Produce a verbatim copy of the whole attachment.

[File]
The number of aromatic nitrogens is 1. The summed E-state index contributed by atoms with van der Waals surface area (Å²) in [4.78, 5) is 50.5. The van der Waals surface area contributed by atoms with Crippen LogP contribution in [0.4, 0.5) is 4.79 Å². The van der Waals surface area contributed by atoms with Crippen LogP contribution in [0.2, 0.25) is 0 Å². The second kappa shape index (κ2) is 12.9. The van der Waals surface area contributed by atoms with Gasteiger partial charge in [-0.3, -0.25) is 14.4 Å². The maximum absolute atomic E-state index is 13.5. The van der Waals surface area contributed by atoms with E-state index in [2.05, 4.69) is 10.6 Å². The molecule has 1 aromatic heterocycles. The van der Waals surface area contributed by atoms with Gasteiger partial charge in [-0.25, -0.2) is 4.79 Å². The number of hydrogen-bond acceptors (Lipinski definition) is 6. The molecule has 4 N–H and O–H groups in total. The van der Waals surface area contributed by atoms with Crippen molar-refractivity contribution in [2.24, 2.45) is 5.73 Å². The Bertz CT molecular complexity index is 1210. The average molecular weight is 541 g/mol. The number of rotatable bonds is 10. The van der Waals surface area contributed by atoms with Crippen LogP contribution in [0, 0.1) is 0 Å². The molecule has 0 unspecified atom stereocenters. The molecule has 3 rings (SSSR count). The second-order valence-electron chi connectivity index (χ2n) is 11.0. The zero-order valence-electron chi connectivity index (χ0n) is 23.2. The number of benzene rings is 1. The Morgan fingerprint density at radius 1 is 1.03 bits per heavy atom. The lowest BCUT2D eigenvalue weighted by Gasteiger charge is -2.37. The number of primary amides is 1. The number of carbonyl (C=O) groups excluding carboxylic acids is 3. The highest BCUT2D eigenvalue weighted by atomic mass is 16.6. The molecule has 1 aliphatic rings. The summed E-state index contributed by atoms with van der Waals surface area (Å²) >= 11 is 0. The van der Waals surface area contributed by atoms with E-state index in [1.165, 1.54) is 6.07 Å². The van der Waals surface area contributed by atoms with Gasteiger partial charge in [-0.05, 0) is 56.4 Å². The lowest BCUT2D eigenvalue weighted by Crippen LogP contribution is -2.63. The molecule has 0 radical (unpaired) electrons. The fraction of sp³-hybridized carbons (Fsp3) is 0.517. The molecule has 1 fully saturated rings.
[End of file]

The number of aromatic nitrogens is 1. The summed E-state index contributed by atoms with van der Waals surface area (Å²) in [4.78, 5) is 50.5. The van der Waals surface area contributed by atoms with Crippen LogP contribution in [0.4, 0.5) is 4.79 Å². The van der Waals surface area contributed by atoms with Crippen LogP contribution in [0.2, 0.25) is 0 Å². The second kappa shape index (κ2) is 12.9. The van der Waals surface area contributed by atoms with Gasteiger partial charge in [-0.3, -0.25) is 14.4 Å². The maximum absolute atomic E-state index is 13.5. The van der Waals surface area contributed by atoms with E-state index in [2.05, 4.69) is 10.6 Å². The molecule has 1 aromatic heterocycles. The van der Waals surface area contributed by atoms with Gasteiger partial charge in [-0.25, -0.2) is 4.79 Å². The number of hydrogen-bond acceptors (Lipinski definition) is 6. The molecule has 4 N–H and O–H groups in total. The van der Waals surface area contributed by atoms with Crippen molar-refractivity contribution in [2.24, 2.45) is 5.73 Å². The Bertz CT molecular complexity index is 1210. The average molecular weight is 541 g/mol. The number of rotatable bonds is 10. The van der Waals surface area contributed by atoms with Crippen LogP contribution in [0, 0.1) is 0 Å². The molecule has 0 unspecified atom stereocenters. The molecule has 3 rings (SSSR count). The second-order valence-electron chi connectivity index (χ2n) is 11.0. The zero-order valence-electron chi connectivity index (χ0n) is 23.2. The number of benzene rings is 1. The Morgan fingerprint density at radius 1 is 1.03 bits per heavy atom. The lowest BCUT2D eigenvalue weighted by Gasteiger charge is -2.37. The number of primary amides is 1. The number of carbonyl (C=O) groups excluding carboxylic acids is 3. The highest BCUT2D eigenvalue weighted by atomic mass is 16.6. The molecule has 1 aliphatic rings. The summed E-state index contributed by atoms with van der Waals surface area (Å²) >= 11 is 0. The van der Waals surface area contributed by atoms with E-state index in [1.165, 1.54) is 6.07 Å². The van der Waals surface area contributed by atoms with Gasteiger partial charge in [-0.05, 0) is 56.4 Å². The lowest BCUT2D eigenvalue weighted by Crippen LogP contribution is -2.63. The molecule has 0 radical (unpaired) electrons. The fraction of sp³-hybridized carbons (Fsp3) is 0.517. The molecule has 1 fully saturated rings.